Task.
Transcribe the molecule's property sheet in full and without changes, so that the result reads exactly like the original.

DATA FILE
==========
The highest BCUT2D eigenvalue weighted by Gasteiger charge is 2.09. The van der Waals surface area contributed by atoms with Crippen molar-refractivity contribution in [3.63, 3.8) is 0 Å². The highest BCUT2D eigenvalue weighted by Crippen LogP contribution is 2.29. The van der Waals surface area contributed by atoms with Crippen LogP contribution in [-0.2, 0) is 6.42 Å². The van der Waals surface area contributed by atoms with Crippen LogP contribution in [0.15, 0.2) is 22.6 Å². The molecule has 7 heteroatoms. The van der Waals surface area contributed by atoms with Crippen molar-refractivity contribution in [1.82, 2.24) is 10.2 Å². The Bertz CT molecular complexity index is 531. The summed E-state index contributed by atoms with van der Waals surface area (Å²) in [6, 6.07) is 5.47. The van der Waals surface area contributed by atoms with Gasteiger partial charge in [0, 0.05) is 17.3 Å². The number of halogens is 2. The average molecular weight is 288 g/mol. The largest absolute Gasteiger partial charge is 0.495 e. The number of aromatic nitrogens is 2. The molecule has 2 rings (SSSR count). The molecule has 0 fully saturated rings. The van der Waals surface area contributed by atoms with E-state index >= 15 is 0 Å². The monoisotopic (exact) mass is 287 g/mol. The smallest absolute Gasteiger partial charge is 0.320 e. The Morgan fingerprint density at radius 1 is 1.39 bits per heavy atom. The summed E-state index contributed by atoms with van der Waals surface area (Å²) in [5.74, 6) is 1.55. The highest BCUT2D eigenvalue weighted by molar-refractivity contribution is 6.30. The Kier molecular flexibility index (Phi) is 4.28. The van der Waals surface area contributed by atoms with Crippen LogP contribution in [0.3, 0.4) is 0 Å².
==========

The highest BCUT2D eigenvalue weighted by Gasteiger charge is 2.09. The van der Waals surface area contributed by atoms with Crippen molar-refractivity contribution in [3.63, 3.8) is 0 Å². The highest BCUT2D eigenvalue weighted by Crippen LogP contribution is 2.29. The van der Waals surface area contributed by atoms with Crippen LogP contribution in [-0.2, 0) is 6.42 Å². The van der Waals surface area contributed by atoms with Crippen LogP contribution in [0.15, 0.2) is 22.6 Å². The molecule has 7 heteroatoms. The van der Waals surface area contributed by atoms with Crippen molar-refractivity contribution in [1.82, 2.24) is 10.2 Å². The Bertz CT molecular complexity index is 531. The summed E-state index contributed by atoms with van der Waals surface area (Å²) in [6, 6.07) is 5.47. The van der Waals surface area contributed by atoms with Gasteiger partial charge in [0, 0.05) is 17.3 Å². The number of halogens is 2. The average molecular weight is 288 g/mol. The largest absolute Gasteiger partial charge is 0.495 e. The number of aromatic nitrogens is 2. The molecule has 2 rings (SSSR count). The molecule has 0 fully saturated rings. The van der Waals surface area contributed by atoms with E-state index >= 15 is 0 Å². The monoisotopic (exact) mass is 287 g/mol. The smallest absolute Gasteiger partial charge is 0.320 e. The Morgan fingerprint density at radius 1 is 1.39 bits per heavy atom. The summed E-state index contributed by atoms with van der Waals surface area (Å²) in [5.74, 6) is 1.55. The highest BCUT2D eigenvalue weighted by molar-refractivity contribution is 6.30. The Kier molecular flexibility index (Phi) is 4.28. The van der Waals surface area contributed by atoms with Crippen LogP contribution in [0.3, 0.4) is 0 Å².